Hanna-Barbera premiered the Super Friends show in 1973, an overly kid-friendly series featuring the Justice League of America: all of DC Comics heavy-hitters (Superman, Batman & Robin, Wonder Woman, Flash, Green Lantern, Hawkman), and a few invented for the sake of racial equality, like Black Vulcan, Apache Chief and Samurai. The villains were especially non-threatening the first season, when the sidekicks were flares-and-cape wearing teens Wendy and Marvin, and some sub-Mumbly thing called Wonder Dog. The second season all the way in 1977 - was a little more in tune with the comics and introduced the super-powered aliens Zan and Jayna, the Wonder Twins. In 1978, the third season gave the fans what they wanted: the cutesy teen sidekicks were gone, and the JLA went head-to-head with a coalition of their greatest enemies, The Legion of Doom.
The formula for episodes of Challenge of the Super Friends is simple:
This first volume of the series presents four of these episodes:
So there's your four doses of Super Friends for this disc. Which seems a little sparse, considering the Artisan release of Speed Racer contains 11 episodes. But it bears mentioning that the four episodes included seem to give the villains somewhat equal exposure. (What? You thought we were here to watch the heroes?)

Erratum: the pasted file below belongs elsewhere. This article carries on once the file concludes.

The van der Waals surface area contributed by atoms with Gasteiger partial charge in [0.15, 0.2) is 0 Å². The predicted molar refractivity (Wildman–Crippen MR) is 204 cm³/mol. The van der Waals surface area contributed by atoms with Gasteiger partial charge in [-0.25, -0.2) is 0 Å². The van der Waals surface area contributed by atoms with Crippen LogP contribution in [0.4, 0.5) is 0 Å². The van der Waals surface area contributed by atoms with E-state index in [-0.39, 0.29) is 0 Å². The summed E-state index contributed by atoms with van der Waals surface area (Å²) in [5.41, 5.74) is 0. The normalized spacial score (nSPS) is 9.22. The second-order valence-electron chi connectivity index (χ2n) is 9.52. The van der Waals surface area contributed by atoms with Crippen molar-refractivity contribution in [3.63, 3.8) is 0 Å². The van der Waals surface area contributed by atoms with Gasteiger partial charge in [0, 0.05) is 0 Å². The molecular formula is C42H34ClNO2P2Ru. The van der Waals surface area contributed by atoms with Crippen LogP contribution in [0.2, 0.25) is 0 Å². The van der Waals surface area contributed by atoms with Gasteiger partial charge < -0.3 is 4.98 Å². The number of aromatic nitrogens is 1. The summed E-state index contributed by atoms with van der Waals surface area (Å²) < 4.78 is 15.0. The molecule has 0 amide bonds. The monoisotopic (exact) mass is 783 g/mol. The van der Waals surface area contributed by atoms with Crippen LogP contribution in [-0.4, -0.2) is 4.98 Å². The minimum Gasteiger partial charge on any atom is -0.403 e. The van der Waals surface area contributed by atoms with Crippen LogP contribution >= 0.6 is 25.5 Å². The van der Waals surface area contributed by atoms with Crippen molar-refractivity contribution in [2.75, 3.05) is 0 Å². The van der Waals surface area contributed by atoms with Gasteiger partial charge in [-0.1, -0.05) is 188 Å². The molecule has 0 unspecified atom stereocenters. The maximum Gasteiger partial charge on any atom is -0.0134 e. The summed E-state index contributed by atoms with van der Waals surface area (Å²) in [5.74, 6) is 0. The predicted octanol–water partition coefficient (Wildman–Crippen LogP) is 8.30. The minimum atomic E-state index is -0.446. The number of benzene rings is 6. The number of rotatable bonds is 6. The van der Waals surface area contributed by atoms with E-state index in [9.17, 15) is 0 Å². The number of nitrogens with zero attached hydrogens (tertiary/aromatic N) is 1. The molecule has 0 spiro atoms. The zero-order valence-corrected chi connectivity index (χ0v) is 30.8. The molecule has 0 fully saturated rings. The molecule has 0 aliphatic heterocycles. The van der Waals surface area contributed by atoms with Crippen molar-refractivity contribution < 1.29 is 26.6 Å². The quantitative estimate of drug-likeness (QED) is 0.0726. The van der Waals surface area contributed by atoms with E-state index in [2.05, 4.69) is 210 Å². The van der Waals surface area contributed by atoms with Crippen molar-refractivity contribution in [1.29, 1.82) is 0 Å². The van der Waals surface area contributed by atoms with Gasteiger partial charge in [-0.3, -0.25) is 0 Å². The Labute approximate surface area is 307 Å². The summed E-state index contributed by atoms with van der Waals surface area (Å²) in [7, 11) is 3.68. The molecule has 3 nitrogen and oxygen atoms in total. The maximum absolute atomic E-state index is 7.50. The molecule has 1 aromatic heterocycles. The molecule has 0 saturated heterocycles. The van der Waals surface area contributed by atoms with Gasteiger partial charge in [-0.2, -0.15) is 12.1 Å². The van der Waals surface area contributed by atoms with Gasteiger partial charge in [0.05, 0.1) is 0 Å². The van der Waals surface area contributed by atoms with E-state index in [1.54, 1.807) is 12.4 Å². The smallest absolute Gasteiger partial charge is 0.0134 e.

Warner owns the original film for this series, and that shows with a very clear transfer from almost immaculate elements. I say almost because the digital clarity of the image allows you to see every little imperfection in the animation cels. Dust is especially a problem. None of the episodes contain chapter stops.
It's possible to see each episode with an introduction by Story Editor Jeffrey Scott. Don't expect exciting insights into specific stories, however. The intros are all very general and are obviously taken from a larger interview.
Hall of Doom takes you to profiles of each of the villains in the Legion. The profiles include text entries on Powers, First Appearance, and whose archenemy they are; the announcer reading a rather purple piece on each; and a "Villain Video" that edits together villainous goings-on from the series in the style of a music video. After that there is simply Super Friend or Super Foe, a tiresome and useless "game" in which you are supposed to guess which villains in a static tableau are actually Super Friends in disguise.
It's most likely, however, that anyone buying this disc is not doing so on the strength of its extras (fortunately for Warner). But those visiting the cartoons for the first time since their youth may be shocked to discover exactly how limited is the animation. If they can get past that, there is some fun to be had with this trip back to the 70s.
Dr. Freex, 6/9/2003